4. 4. 2001 Pilot Study Design  All consecutive routine HIV tests submitted to the NC State Laboratory of Public Health over 4 weeks from 110 publicly funded counseling and Figure 1: Schema for pooling Ab-negative specimens testing sites (CTS) [n=8505] Individual Specimens Intermediate Pools Master Pool  Initial Ab testing - OT (1:10) (1:90) Vironostika HIV-1 Viral Lysate Microelisa (State Lab)  Manual pooling of Ab NR samples (State Lab)  Roche Amplicor HIV-1 Monitor (UNC) – Standard and US
  5. 5. 2001 Pilot Study Results Figure 2 : Disposition of Specimens  Acute infection: 5 per 10,000 8505 Total Specimens 12 Previously  Chronic infection: 44 per Tested HIV+ 10,000 152 with Data Incomplete or 2 HIV+, Status  Overall specificity: 99.99% Questionable Unknown 8341 Persons at Risk 38 EIA Repeat  Estimated additional cost per Reactive Sera 37 Newly Diagnosed specimen: $2.01 WB+ Chronic 8298 EIA negative & 5 1 WB Negative Infections  Estimated total testing EIA Unconfirmed Pos. v costs/additional case 1 False + diagnosed: $4,109 299 Specimens RNA Test Insufficient Vol. 4 True Positive Acute 8005 Ab Neg. Specimens Pooled 5 RNA Positive Infections Pilcher CD et al, JAMA, Vol. 288/No. 2, July 10, 2002
  6. 6. Implementation of NC STAT  Since 2002, NC has identified AHI using NAAT through the NC Screening & Tracing Active Transmission (STAT) program  Statewide collaboration to detect AHI in publicly funded testing sites  240,000 HIV samples/year  2 to 3 week TAT for test results  Rapid notification/confirmatory testing  Rapid tracing/prospective screening of partners
  7. 7. The STAT Program: Goals Identify acute HIV infections in the routine HIV CTS population in NC  Individual health  Public Health  Improve prognosis with  Recognized previously acute treatment? missed infections  Early entry into care and  Access sexual networks: prevention services • Identify groups being  Opportunity to avoid actively infected in a unwitting transmission to community partners • Identify partners at high proximate risk of infection • Identify individuals/groups actively transmitting in a community • Maximize impact of all interventions to reduce transmission
  8. 8. STAT Testing at NCSLPH HIV-1/HIV-2 Plus O EIA Antibody Assay (BioRad) Vironstika HIV-1 enzyme immunoassay (bioMérieux) APTIMA HIV-1 RNA Qualitative Assay (GenProbe) NucliSENS EasyQ® HIV-1 assay (bioMérieux) Procleix HIV-1 assay (GenProbe) NucliSENS HIV-1 QL assay (bioMérieux)
  9. 9. All clients presenting at approx. 135 publicly-funded voluntary testing & counseling (VCT) sites are tested for HIV RNA using specimen pooling HIV antibody negative Screen for antibodies to serum samples are HIV-1, HIV-2 Plus O pooled for HIV-1 NAAT using BioRad EIA assay using Hamilton STARlet with EVOLIS automation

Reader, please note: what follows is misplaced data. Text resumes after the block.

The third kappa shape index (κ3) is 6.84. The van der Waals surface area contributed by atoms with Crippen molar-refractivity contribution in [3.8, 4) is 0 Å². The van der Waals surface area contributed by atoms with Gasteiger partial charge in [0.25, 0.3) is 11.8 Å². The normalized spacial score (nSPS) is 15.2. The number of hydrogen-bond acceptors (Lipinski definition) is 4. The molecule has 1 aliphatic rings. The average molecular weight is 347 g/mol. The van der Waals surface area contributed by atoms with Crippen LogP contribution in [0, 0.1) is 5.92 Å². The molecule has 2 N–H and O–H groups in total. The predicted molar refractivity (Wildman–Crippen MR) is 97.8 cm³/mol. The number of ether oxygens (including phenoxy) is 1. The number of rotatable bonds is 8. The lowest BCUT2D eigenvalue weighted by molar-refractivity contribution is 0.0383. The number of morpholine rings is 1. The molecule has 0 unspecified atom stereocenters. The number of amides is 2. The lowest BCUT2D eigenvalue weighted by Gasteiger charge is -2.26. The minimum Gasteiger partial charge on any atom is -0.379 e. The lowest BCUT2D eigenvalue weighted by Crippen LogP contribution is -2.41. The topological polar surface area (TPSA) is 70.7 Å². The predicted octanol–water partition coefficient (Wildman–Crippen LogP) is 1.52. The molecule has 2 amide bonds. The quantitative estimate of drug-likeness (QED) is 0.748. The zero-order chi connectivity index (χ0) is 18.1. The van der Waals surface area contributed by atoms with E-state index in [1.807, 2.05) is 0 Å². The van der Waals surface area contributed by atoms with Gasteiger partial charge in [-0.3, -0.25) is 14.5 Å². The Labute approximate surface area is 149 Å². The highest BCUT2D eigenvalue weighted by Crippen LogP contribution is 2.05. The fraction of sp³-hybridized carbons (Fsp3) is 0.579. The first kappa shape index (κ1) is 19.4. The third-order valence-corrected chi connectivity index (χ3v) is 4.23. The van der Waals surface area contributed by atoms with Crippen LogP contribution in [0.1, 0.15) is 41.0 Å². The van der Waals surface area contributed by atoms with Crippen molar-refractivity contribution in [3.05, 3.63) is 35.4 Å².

10. 10. Pooling Schema 80 HIV-1/HIV-2 Plus O Nonreactive Samples 1 B Pool (containing 120 µl x 10 A Pools) = 1200 µl 10 A Pools (containing 20 µl x 8 samples) = 160 µl X X X X X X X X X X X X X X X X
  11. 11. GenProbe APTIMA HIV-1 NAAT RNA assay  FDA-cleared HIV-1 RNA qualitative NAAT for serum/plasma  Detects HIV-1 subtypes (Groups M, N, and O)  Analytical sensitivity: 30 copies/ml (98.5%)  Clinical specificity: 99.83%
  12. 12. NC HIV Testing Algorithm
  13. 13. The STAT System Disease Intervention State Laboratory Specialist Team Laboratory Notification, Interviews, Identification Confirmatory Testing, Transportation UNC Weekly Case- to Clinic Conference (Surveillance, Lab, DIS, UNC Evaluation Teams) Data collection UNC Acute HIV Program UNC/Duke Research Database Collaborative UNC Specimen Repository Free Urgent clinical evaluation -surveillance/research testing Recruitment to studies
  14. 14. North Carolina Voluntary Testing and Counseling Testing Population 2003-2008 No. HIV Tests‡ Chronic Acute N (%) N (%) N (%) Total 891,210 -- 3,766 0.42% 125 0.014% Sex Male 279,914 31% 2,631 70% 99 79% Female 600,399 67% 1,076 29% 26 21% Median Age (Range) 25 (0-99) 33 (0-84) 26 (16-56) Age ≤21 288,998 32% 524 14% 35 28% >21 597,395 67% 3,226 86% 90 72% Race Black 395,825 44% 2,578 68% 79 63% White, Non-Hispanic 284,931 32% 663 18% 34 27% Hispanic 162,901 18% 327 9% 10 8% American Indian 9,536 1% 24 1% 1 1% Missing 9,667 1% 34 1% 1 1% Sexual Risk Group Female 600,399 67% 1,076 29% 26 21% Heterosexual Male 231,575 26% 1,084 29% 22 18% MSM 26,870 3% 1,277 34% 73 58% Unknown Male 21,469 2% 270 7% 4 3% ‡From NC CTS -- number of HIV Tests performed, previous positives removed. Note: Table excludes 2 Acute cases identified from 11/1/2002-12/31/2002 as the number of HIV tests and chronic cases were not available for this 2 month period